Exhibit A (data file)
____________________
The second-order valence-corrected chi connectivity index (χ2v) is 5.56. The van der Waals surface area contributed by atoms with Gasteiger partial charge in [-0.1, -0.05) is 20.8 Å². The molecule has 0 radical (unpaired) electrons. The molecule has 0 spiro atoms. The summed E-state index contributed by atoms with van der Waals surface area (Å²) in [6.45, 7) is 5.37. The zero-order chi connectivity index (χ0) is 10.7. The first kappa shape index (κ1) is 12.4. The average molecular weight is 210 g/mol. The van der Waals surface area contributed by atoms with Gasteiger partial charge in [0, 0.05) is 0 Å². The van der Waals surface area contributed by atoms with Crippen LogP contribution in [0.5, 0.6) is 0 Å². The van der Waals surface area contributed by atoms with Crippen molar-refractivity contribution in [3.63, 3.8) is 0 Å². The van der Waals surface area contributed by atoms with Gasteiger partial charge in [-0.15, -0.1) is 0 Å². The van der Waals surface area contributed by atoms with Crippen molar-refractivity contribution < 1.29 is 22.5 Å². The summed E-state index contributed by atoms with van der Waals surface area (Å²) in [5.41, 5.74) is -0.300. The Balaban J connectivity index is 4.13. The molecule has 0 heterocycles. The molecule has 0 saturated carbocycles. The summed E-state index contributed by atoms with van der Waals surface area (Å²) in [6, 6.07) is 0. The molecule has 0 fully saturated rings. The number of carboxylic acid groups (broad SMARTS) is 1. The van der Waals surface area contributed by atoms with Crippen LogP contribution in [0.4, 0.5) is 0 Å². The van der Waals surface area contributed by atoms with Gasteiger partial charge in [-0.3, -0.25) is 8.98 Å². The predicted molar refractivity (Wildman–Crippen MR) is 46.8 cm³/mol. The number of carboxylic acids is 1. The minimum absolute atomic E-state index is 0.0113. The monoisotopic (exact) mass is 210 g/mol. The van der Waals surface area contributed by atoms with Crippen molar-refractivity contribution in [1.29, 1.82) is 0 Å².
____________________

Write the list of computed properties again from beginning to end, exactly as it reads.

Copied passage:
The second-order valence-corrected chi connectivity index (χ2v) is 5.56. The van der Waals surface area contributed by atoms with Gasteiger partial charge in [-0.1, -0.05) is 20.8 Å². The molecule has 0 radical (unpaired) electrons. The molecule has 0 spiro atoms. The summed E-state index contributed by atoms with van der Waals surface area (Å²) in [6.45, 7) is 5.37. The zero-order chi connectivity index (χ0) is 10.7. The first kappa shape index (κ1) is 12.4. The average molecular weight is 210 g/mol. The van der Waals surface area contributed by atoms with Gasteiger partial charge in [0, 0.05) is 0 Å². The van der Waals surface area contributed by atoms with Crippen LogP contribution in [0.5, 0.6) is 0 Å². The van der Waals surface area contributed by atoms with Crippen molar-refractivity contribution in [3.63, 3.8) is 0 Å². The van der Waals surface area contributed by atoms with Gasteiger partial charge in [-0.15, -0.1) is 0 Å². The van der Waals surface area contributed by atoms with Crippen molar-refractivity contribution < 1.29 is 22.5 Å². The summed E-state index contributed by atoms with van der Waals surface area (Å²) in [5.41, 5.74) is -0.300. The Balaban J connectivity index is 4.13. The molecule has 0 heterocycles. The molecule has 0 saturated carbocycles. The summed E-state index contributed by atoms with van der Waals surface area (Å²) in [6, 6.07) is 0. The molecule has 0 fully saturated rings. The number of carboxylic acid groups (broad SMARTS) is 1. The van der Waals surface area contributed by atoms with Crippen LogP contribution in [0.4, 0.5) is 0 Å². The van der Waals surface area contributed by atoms with Gasteiger partial charge in [-0.3, -0.25) is 8.98 Å². The predicted molar refractivity (Wildman–Crippen MR) is 46.8 cm³/mol. The number of carboxylic acids is 1. The minimum absolute atomic E-state index is 0.0113. The monoisotopic (exact) mass is 210 g/mol. The van der Waals surface area contributed by atoms with Crippen molar-refractivity contribution in [1.29, 1.82) is 0 Å².